I'm 36. I was at secondary school from 1985 to 1991, the height of Section 28. The significance of this was lost on me at the time. At the age of 11 I had little idea what gay was, let alone that it was me. What I do remember is my best friend coming into school one morning very excited that a group called the 'Lesbian Avengers' had abseiled from the public gallery in the commons and addressed the House with loudhailers. (This was before the days when the Commons were televised.) Apparently some people had also chained themselves to the News Desk live on News at Ten.
All this was lost on me. I was growing up in Solihull, the conservative heart of middle England with its motto 'Urbs in Rure', which in the 2001 Census (a full decade after I'd left school!) went on to be named the UK's 'least gay town'. So I grew up never having knowingly met or seen a gay person. There were no role models. The closest thing to a gay icon was Kenny Everett who my parents deemed far too vulgar and inappropriate viewing anyway. Gay people were still either filthy perverts, or camp, comic characters to be laughed at and nothing more. As far as I was aware, 'gay' was an insult thrown around by classmates along with 'queer', 'bender' and 'poof'. This being the 80's it would often be accompanied by accusations that I had AIDS (which at that time people were dumb enough to consider an insult as well!) although as a result of Section 28 there was no mention of homosexuality in the little sex education we received so I had no idea how these things might be linked. All I knew was that I was different and very much persona non grata. PE lessons were particularly tough. Years later when I ran the LGBT society at the University of Kent I realised that, without exception, the members all had identical stories of the ritual humiliation whereby the sporting favourites, the team captains, would get to stand at the front and take turns picking their team members from the class. This continued until there were only the same 'misfit' faces left that they would argue about neither of them wanting. Worryingly almost every one of the LGBT society in Canterbury was onantidepressants as well. So going through secondary school was a daily trauma comprising verbal abuse, harassment and intimidation from 8:30 to 15:25, interspersed with physical assault when my peers thought they could get away with it. All of this is behaviour which would now, in a workplace be grounds for serious disciplinary action or criminal prosecution. Back then of course, because Section 28 ensured no teacher dare do anything to suggest homosexuality might be acceptable (whether as a 'pretend family relationship' or otherwise), there was no need to even attempt to be discreet in employing homophobic insults. They were shouted across a classroom with impunity and the only response would be calls for 'quiet'.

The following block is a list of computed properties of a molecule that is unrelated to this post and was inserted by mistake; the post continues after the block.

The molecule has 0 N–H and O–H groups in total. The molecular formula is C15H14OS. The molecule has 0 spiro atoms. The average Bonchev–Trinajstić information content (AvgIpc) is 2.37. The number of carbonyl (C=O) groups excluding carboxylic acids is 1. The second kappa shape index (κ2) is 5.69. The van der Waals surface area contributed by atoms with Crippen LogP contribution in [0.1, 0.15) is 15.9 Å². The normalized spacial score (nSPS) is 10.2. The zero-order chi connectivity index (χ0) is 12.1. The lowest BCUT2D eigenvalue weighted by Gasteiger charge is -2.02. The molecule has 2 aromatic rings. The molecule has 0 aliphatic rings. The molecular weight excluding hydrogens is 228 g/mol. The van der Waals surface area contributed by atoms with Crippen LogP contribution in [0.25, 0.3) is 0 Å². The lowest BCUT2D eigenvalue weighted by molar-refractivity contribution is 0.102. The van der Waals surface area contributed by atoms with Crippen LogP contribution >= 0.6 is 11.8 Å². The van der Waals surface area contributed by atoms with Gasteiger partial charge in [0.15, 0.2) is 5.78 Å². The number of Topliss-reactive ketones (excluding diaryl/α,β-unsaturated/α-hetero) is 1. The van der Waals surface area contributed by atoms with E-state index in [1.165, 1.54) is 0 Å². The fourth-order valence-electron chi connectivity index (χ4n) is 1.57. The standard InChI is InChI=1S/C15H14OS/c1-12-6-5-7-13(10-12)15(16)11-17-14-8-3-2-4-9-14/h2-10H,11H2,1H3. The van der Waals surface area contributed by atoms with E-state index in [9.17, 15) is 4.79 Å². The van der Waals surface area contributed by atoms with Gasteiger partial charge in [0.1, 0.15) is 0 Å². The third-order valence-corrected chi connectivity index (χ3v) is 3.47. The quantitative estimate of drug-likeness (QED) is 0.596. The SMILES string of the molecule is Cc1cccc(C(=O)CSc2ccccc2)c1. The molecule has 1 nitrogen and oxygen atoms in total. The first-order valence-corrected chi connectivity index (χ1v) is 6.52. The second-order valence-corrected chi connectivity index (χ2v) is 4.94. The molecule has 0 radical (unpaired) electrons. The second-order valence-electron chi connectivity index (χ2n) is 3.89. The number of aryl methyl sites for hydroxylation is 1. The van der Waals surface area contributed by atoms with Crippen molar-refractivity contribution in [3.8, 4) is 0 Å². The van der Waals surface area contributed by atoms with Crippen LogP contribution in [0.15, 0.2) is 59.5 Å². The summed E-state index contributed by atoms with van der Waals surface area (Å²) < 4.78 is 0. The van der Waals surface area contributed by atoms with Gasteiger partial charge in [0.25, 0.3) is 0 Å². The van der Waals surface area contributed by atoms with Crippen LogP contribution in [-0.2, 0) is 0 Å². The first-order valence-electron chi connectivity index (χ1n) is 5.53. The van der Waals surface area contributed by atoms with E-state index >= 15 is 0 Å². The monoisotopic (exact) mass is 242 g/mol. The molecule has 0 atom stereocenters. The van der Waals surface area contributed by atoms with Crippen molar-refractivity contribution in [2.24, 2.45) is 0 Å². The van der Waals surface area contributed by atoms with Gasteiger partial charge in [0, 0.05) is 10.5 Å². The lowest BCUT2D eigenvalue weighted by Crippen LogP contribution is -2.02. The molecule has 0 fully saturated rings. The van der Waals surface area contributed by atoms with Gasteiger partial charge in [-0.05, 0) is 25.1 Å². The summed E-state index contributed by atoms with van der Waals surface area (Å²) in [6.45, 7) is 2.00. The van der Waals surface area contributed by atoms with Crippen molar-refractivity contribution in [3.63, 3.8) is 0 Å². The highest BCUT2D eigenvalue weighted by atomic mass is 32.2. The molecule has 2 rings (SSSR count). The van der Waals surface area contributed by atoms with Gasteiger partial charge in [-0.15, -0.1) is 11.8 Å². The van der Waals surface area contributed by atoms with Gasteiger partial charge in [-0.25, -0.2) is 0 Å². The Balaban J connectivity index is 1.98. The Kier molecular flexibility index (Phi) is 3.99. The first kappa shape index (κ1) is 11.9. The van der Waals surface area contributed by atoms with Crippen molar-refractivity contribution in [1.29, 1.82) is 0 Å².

By the time I finished A-Levels I was a complete nervous wreck. I went along to the leaving Prom with no date (not unusual) but with a group of very good friends I'd made from playing in youth music groups. I have only three distinct memories of that night. First, I loved Black Russians! (The cocktail; coke, vodka and Tia Maria. Like alcoholic chocolate angel delight!) I probably had a few too many. Secondly, not having anyone to dance with and hurrying to the toilets to quietly fall to pieces without being noticed. Finally, having pulled myself together (or so I thought) I went back to the bar to find my friends worried what had happened to me, before bursting into a sobbing mess all over my best mates' beautiful girlfriend, all the time looking over her shoulder and longing for him to hold me instead. Later that week his girlfriend accompanied me to the local surgery where my doctor gave me Prozac just before I set off to University in Durham, saying I should make sure I saw someone when I got there. I was relieved; finally I had a neat explanation for all that was wrong in the world! I was depressed because of a simple little chemical imbalance in my brain and the pretty little pills would make everything normal. Except they didn't. They made my hands shake, stopped me sleeping and meant I couldn't concentrate. Just what I needed for my first year of a degree! At Fresher's Fair someone shoved a leaflet into my hand; "Dazed & Confused?" it read. I was, and promptly stuffed it in the carrier with all the other societies leaflets. It wasn't until mid-way through the first term that I got around to flicking through those leaflets and realised this had been for the LGB society. (No 'T' then!) they met every Monday it said, in the Student's Union building. I guess that's when I came out. That moment, right there in my room. Top floor, far corner in Collingwood College, Durham, and there wasn't anyone I could tell. I came out to myself and felt utterly alone.